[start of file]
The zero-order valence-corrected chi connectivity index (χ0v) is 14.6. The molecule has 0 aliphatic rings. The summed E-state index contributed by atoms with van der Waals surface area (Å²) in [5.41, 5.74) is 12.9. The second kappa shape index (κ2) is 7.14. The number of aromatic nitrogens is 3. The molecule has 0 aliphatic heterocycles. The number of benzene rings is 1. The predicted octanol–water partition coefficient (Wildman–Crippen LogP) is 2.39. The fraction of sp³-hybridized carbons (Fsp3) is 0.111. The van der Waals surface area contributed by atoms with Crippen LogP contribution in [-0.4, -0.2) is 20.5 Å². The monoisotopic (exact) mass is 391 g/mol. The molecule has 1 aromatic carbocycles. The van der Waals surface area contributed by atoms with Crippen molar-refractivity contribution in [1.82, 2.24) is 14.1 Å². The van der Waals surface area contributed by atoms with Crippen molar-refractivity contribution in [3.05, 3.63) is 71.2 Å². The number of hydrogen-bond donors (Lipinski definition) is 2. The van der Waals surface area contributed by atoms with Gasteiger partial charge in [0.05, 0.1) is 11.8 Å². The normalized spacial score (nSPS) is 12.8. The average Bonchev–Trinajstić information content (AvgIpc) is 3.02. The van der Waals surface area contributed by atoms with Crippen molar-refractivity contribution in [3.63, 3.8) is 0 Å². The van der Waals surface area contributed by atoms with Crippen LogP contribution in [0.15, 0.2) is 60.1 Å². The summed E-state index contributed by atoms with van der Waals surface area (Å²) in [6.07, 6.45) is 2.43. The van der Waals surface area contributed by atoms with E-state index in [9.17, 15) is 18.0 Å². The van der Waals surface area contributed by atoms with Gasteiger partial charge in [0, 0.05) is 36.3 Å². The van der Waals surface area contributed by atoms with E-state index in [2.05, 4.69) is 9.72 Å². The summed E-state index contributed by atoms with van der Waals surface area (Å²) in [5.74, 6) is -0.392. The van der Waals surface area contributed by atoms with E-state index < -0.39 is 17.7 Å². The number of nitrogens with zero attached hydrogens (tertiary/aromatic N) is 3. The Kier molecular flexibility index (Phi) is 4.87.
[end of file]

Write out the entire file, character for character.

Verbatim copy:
The zero-order valence-corrected chi connectivity index (χ0v) is 14.6. The molecule has 0 aliphatic rings. The summed E-state index contributed by atoms with van der Waals surface area (Å²) in [5.41, 5.74) is 12.9. The second kappa shape index (κ2) is 7.14. The number of aromatic nitrogens is 3. The molecule has 0 aliphatic heterocycles. The number of benzene rings is 1. The predicted octanol–water partition coefficient (Wildman–Crippen LogP) is 2.39. The fraction of sp³-hybridized carbons (Fsp3) is 0.111. The van der Waals surface area contributed by atoms with Crippen LogP contribution in [-0.4, -0.2) is 20.5 Å². The monoisotopic (exact) mass is 391 g/mol. The molecule has 1 aromatic carbocycles. The van der Waals surface area contributed by atoms with Crippen molar-refractivity contribution in [1.82, 2.24) is 14.1 Å². The van der Waals surface area contributed by atoms with Crippen molar-refractivity contribution in [3.05, 3.63) is 71.2 Å². The number of hydrogen-bond donors (Lipinski definition) is 2. The van der Waals surface area contributed by atoms with Gasteiger partial charge in [0.05, 0.1) is 11.8 Å². The normalized spacial score (nSPS) is 12.8. The average Bonchev–Trinajstić information content (AvgIpc) is 3.02. The van der Waals surface area contributed by atoms with Crippen molar-refractivity contribution in [3.63, 3.8) is 0 Å². The van der Waals surface area contributed by atoms with Crippen LogP contribution in [0.15, 0.2) is 60.1 Å². The summed E-state index contributed by atoms with van der Waals surface area (Å²) in [6.07, 6.45) is 2.43. The van der Waals surface area contributed by atoms with E-state index in [9.17, 15) is 18.0 Å². The van der Waals surface area contributed by atoms with Gasteiger partial charge in [0, 0.05) is 36.3 Å². The van der Waals surface area contributed by atoms with E-state index in [2.05, 4.69) is 9.72 Å². The summed E-state index contributed by atoms with van der Waals surface area (Å²) in [5.74, 6) is -0.392. The van der Waals surface area contributed by atoms with E-state index < -0.39 is 17.7 Å². The number of nitrogens with zero attached hydrogens (tertiary/aromatic N) is 3. The Kier molecular flexibility index (Phi) is 4.87.